This document uses the following terms:
atom feed: An XML structure that contains metadata about content, such as the language version and the date when the content was last modified, and is sent to subscribers by using the Atom Publishing Protocol (AtomPub), as described in [RFC4287].
Attachment object: A set of properties that represents a file, Message object, or structured storage that is attached to a Message object and is visible through the attachments table for a Message object.
Coordinated Universal Time (UTC): A high-precision atomic time standard that approximately tracks Universal Time (UT). It is the basis for legal, civil time all over the Earth. Time zones around the world are expressed as positive and negative offsets from UTC. In this role, it is also referred to as Zulu time (Z) and Greenwich Mean Time (GMT). In these specifications, all references to UTC refer to the time at UTC-0 (or GMT).
Message object: A set of properties that represents an email message, appointment, contact, or other type of personal-information-management object. In addition to its own properties, a Message object contains recipient properties that represent the addressees to which it is addressed, and an attachments table that represents any files and other Message objects that are attached to it.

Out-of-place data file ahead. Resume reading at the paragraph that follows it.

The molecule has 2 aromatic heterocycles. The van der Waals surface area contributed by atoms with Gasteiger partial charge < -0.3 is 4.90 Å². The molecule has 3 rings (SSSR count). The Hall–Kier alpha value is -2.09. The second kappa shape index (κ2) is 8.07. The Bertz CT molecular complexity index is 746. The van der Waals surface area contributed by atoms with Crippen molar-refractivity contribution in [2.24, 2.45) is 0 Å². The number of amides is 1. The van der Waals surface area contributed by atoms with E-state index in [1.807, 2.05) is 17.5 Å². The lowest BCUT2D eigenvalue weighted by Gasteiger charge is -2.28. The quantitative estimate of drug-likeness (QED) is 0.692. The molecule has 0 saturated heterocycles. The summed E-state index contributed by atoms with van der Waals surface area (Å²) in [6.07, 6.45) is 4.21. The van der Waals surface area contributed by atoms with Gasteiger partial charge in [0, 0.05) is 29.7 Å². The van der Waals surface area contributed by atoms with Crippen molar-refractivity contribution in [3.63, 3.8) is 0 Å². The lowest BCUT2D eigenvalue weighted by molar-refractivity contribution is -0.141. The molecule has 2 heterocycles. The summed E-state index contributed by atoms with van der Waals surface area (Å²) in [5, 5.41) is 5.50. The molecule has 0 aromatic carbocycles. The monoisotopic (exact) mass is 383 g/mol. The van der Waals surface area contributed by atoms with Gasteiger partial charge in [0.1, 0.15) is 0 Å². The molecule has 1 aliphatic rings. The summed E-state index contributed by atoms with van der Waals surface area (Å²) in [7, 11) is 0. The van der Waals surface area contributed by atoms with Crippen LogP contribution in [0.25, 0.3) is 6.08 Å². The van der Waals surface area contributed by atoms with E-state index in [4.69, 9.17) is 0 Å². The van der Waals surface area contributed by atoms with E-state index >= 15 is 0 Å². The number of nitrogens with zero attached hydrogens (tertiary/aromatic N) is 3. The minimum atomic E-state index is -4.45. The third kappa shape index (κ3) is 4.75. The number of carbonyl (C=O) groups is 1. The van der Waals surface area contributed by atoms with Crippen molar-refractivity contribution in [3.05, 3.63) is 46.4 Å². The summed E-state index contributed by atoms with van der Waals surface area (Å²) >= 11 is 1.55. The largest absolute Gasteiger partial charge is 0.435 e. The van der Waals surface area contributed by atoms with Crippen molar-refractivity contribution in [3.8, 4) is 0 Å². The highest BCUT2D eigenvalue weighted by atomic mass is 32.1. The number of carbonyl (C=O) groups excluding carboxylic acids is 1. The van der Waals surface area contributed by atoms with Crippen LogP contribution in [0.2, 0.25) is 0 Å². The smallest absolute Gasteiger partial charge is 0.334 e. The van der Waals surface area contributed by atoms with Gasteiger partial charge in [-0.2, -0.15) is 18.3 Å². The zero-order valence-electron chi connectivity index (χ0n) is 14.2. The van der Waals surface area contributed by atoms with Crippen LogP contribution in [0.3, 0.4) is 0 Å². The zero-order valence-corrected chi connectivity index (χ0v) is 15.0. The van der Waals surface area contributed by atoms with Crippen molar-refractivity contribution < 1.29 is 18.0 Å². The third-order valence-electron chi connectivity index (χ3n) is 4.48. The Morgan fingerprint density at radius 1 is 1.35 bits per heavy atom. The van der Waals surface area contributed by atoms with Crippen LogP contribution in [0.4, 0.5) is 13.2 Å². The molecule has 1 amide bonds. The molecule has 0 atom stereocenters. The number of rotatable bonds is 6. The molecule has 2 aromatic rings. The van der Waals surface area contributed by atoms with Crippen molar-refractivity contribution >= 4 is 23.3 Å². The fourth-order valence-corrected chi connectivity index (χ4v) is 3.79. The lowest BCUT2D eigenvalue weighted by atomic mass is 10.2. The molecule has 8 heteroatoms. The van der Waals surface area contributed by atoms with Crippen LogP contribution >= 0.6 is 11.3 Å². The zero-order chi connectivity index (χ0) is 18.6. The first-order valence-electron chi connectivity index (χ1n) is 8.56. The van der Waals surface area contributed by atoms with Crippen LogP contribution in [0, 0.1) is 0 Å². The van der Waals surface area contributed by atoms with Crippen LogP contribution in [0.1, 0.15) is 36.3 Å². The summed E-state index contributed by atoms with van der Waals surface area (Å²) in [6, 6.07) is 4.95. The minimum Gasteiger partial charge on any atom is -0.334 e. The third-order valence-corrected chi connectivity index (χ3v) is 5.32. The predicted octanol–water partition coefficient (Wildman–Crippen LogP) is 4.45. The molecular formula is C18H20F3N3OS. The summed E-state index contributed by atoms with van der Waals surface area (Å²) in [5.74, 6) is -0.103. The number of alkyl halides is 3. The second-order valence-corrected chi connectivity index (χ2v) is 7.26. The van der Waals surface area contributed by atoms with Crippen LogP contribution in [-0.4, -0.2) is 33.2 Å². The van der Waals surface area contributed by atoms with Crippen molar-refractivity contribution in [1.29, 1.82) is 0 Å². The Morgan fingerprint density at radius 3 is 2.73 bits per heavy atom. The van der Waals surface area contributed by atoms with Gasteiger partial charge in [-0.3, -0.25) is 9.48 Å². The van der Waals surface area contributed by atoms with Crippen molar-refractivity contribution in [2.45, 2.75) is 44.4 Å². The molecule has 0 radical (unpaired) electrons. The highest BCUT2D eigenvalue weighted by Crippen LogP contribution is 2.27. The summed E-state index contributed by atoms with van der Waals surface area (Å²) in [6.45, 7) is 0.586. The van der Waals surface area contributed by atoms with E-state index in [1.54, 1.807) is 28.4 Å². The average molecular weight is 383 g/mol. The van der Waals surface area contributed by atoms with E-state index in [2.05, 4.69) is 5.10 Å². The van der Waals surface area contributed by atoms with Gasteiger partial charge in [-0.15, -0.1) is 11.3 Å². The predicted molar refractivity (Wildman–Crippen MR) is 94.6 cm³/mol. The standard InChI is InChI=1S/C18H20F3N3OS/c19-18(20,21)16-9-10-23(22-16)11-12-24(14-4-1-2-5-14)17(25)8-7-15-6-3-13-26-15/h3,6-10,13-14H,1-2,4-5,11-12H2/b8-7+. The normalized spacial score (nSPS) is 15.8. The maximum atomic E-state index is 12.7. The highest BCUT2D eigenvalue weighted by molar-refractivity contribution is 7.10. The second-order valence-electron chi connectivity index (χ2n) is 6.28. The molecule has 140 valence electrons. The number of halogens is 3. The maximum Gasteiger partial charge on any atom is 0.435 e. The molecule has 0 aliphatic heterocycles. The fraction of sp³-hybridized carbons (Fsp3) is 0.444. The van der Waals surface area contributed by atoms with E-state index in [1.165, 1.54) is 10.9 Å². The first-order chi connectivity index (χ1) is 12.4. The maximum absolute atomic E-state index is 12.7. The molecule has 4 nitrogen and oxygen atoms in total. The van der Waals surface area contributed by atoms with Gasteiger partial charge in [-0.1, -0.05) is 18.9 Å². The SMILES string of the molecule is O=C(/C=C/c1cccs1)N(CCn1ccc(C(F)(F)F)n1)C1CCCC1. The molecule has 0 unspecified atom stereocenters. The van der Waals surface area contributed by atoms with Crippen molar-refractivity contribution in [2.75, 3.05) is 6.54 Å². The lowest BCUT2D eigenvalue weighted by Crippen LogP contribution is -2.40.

Really Simple Syndication (RSS): An XML-based syndication format for content, as described in [RSS2.0].
remote operation (ROP): An operation that is invoked against a server. Each ROP represents an action, such as delete, send, or query. A ROP is contained in a ROP buffer for transmission over the wire.
Uniform Resource Locator (URL): A string of characters in a standardized format that identifies a document or resource on the World Wide Web. The format is as specified in [RFC1738].
XML: The Extensible Markup Language, as described in [XML1.0].
XML element: An XML structure that typically consists of a start tag, an end tag, and the information between those tags. Elements can have attributes and can contain other elements.
MAY, SHOULD, MUST, SHOULD NOT, MUST NOT: These terms (in all caps) are used as defined in [RFC2119]. All statements of optional behavior use either MAY, SHOULD, or SHOULD NOT.